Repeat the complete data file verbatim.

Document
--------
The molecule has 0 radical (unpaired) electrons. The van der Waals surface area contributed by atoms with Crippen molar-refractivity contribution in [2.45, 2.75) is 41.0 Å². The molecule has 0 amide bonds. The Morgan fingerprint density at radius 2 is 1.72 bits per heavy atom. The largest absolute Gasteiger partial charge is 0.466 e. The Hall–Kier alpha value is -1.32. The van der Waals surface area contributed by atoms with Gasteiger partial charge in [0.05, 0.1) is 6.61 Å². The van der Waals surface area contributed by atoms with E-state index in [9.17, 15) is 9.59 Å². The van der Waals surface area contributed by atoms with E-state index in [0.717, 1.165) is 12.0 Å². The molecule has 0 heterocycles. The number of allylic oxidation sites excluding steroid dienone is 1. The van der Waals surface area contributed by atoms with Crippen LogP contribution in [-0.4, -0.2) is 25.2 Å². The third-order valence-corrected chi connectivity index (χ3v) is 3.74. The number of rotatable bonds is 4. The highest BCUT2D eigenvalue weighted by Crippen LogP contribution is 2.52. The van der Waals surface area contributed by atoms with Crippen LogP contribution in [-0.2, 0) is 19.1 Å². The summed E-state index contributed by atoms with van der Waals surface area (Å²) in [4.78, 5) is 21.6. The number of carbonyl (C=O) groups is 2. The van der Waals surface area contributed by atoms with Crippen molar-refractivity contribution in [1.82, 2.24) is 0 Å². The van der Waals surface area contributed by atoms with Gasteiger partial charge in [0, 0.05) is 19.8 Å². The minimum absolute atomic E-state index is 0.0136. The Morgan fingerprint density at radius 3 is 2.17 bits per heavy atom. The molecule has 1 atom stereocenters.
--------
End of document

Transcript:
The molecule has 0 radical (unpaired) electrons. The van der Waals surface area contributed by atoms with Crippen molar-refractivity contribution in [2.45, 2.75) is 41.0 Å². The molecule has 0 amide bonds. The Morgan fingerprint density at radius 2 is 1.72 bits per heavy atom. The largest absolute Gasteiger partial charge is 0.466 e. The Hall–Kier alpha value is -1.32. The van der Waals surface area contributed by atoms with Gasteiger partial charge in [0.05, 0.1) is 6.61 Å². The van der Waals surface area contributed by atoms with E-state index in [9.17, 15) is 9.59 Å². The van der Waals surface area contributed by atoms with E-state index in [0.717, 1.165) is 12.0 Å². The molecule has 0 heterocycles. The number of allylic oxidation sites excluding steroid dienone is 1. The van der Waals surface area contributed by atoms with Crippen LogP contribution in [-0.4, -0.2) is 25.2 Å². The third-order valence-corrected chi connectivity index (χ3v) is 3.74. The number of rotatable bonds is 4. The highest BCUT2D eigenvalue weighted by Crippen LogP contribution is 2.52. The van der Waals surface area contributed by atoms with Crippen LogP contribution in [-0.2, 0) is 19.1 Å². The summed E-state index contributed by atoms with van der Waals surface area (Å²) in [4.78, 5) is 21.6. The number of carbonyl (C=O) groups is 2. The van der Waals surface area contributed by atoms with Crippen molar-refractivity contribution in [1.82, 2.24) is 0 Å². The van der Waals surface area contributed by atoms with Gasteiger partial charge in [0, 0.05) is 19.8 Å². The minimum absolute atomic E-state index is 0.0136. The Morgan fingerprint density at radius 3 is 2.17 bits per heavy atom. The molecule has 1 atom stereocenters.